Dance of deathly beauty: Shobana Jeyasingh’s Contagion

British Library, London
November 3, 2018

David Mead

The Spanish flu pandemic of 1918 is reckoned to have killed between 50 and 100 million people worldwide. That’s at least double the generally recognised total of civilian and military deaths in the First World War. Yet for so long the story of the virus was forgotten. Look around and there is a marked absence of memorials to those who died. Perhaps it was not understood. Perhaps the story of war is simply more compelling. Certainly, the virus didn’t lend itself to a narrative of heroism or sacrifice. It left no victors to write the history, only victims.

Shobana Jeyasingh’s Contagion commemorates the pandemic in an utterly captivating and 30 minutes of dance, made all the more powerful for the audience by most being seriously upclose.

A cascade of 24 rectangular white blocks fill the space. The rubble of war, fallen gravestones, hospital beds, mortuary slabs, read them as you will. They also provide a surface for Nina Dunn’s video designs that include magnified images of the virus and archive film from the Imperial War Museum.

Shobana Jeyasingh's ContagionPhoto Jane Hobson
Shobana Jeyasingh’s Contagion
Photo Jane Hobson

The choreography echoes the features of the flue. Dressed in Merle Hensel’s close-fitting off-white costumes that echo bandages, the eight dancers’ bodies constantly twist and contort, rise and fall. Arms are outstretched and appear to be trying to repel the unseen virus. We hear wheezing and see silent screams. There is some inventive partner work as they try to help each other but more than anything, there is a sense of helplessness, of the inevitable; and for many that’s precisely what death was once the flu had been contracted.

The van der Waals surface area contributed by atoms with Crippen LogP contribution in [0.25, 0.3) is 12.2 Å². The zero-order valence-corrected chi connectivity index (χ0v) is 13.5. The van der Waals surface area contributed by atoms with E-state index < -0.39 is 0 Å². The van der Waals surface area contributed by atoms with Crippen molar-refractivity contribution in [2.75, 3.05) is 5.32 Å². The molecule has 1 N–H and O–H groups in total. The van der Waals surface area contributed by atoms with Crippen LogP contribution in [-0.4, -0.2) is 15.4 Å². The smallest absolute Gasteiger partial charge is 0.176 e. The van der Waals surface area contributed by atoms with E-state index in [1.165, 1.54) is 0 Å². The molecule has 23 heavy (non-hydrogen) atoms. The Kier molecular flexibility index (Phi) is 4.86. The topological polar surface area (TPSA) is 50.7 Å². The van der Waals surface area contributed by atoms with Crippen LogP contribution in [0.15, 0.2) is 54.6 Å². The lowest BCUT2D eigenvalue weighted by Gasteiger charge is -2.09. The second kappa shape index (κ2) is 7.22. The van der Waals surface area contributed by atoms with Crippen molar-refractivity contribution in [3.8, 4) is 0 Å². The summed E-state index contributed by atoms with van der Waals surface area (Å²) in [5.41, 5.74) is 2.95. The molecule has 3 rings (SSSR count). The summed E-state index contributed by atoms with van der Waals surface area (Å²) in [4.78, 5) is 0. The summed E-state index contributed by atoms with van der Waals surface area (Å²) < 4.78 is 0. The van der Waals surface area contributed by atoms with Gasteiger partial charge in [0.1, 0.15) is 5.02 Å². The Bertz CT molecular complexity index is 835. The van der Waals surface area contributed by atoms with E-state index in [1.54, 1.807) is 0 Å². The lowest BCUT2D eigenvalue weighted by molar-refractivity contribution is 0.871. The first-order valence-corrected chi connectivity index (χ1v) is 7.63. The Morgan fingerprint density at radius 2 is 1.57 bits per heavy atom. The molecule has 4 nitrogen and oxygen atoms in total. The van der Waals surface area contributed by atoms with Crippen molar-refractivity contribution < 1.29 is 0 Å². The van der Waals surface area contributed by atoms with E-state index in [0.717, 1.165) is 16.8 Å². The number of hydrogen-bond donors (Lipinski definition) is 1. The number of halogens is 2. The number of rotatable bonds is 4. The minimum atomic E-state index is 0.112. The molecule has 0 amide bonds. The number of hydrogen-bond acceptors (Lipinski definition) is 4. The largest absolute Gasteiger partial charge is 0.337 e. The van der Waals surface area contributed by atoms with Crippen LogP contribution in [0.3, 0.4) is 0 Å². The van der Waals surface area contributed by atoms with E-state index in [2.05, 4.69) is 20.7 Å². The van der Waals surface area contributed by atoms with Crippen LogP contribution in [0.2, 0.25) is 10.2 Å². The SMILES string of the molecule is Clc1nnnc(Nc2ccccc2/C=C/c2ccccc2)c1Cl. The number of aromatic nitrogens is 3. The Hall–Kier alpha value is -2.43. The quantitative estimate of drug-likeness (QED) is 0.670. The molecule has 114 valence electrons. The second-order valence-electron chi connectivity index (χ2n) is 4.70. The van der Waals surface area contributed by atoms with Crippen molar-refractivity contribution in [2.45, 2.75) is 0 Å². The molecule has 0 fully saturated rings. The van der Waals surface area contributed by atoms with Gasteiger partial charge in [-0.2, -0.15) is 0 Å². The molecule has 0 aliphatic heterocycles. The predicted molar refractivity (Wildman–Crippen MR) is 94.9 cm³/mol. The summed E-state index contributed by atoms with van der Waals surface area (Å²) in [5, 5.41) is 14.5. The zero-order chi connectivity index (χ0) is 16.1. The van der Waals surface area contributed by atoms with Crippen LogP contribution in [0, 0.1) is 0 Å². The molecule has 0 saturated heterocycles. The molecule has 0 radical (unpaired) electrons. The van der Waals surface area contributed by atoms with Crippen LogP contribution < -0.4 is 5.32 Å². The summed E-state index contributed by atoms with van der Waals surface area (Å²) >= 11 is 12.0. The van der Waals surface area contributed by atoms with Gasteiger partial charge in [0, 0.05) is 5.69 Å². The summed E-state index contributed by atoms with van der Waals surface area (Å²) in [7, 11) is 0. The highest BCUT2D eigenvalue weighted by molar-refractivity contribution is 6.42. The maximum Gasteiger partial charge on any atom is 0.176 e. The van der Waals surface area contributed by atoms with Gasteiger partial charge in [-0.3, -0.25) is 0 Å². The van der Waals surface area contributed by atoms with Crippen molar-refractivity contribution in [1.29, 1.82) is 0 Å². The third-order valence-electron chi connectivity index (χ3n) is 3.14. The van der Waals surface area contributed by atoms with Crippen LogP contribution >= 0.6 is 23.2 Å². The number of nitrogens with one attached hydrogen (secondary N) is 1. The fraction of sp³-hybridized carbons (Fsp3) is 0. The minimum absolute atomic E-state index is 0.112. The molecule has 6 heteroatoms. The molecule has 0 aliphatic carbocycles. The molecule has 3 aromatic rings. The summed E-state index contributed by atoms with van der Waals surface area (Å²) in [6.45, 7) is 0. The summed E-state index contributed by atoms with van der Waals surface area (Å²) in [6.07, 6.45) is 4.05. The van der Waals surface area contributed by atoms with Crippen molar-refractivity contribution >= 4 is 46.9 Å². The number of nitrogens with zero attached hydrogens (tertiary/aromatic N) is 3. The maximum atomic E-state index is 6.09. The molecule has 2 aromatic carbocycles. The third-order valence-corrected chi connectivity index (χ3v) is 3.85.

Colour slowly comes into the work: dark red, then purplish-red, then dark purple, reflecting the passage of the virus in the body. Among other symptoms, it caused a deep purple rash.

The use of headphones gives everyone watching a real immersive experience as they watch the suffering and listen to Graeme Miller’s soundscape that includes recordings of those who experienced the virus. Different accents and voices remind us that the flu was no respecter of ethnicity, nationality or place, although age was a factor in the chances of survival. Unusually, death rates were highest among young adults.

For all that the subject matter may be difficult, unpleasant even, Contagion is aesthetically stunning. The dance and the fabulous dancers have a haunting beauty that I guarantee will stay will anyone who sees the piece. It ends with them standing silent as we remember those who perished.

Contagion has now completed its tour, but it can still be viewed on YouTube.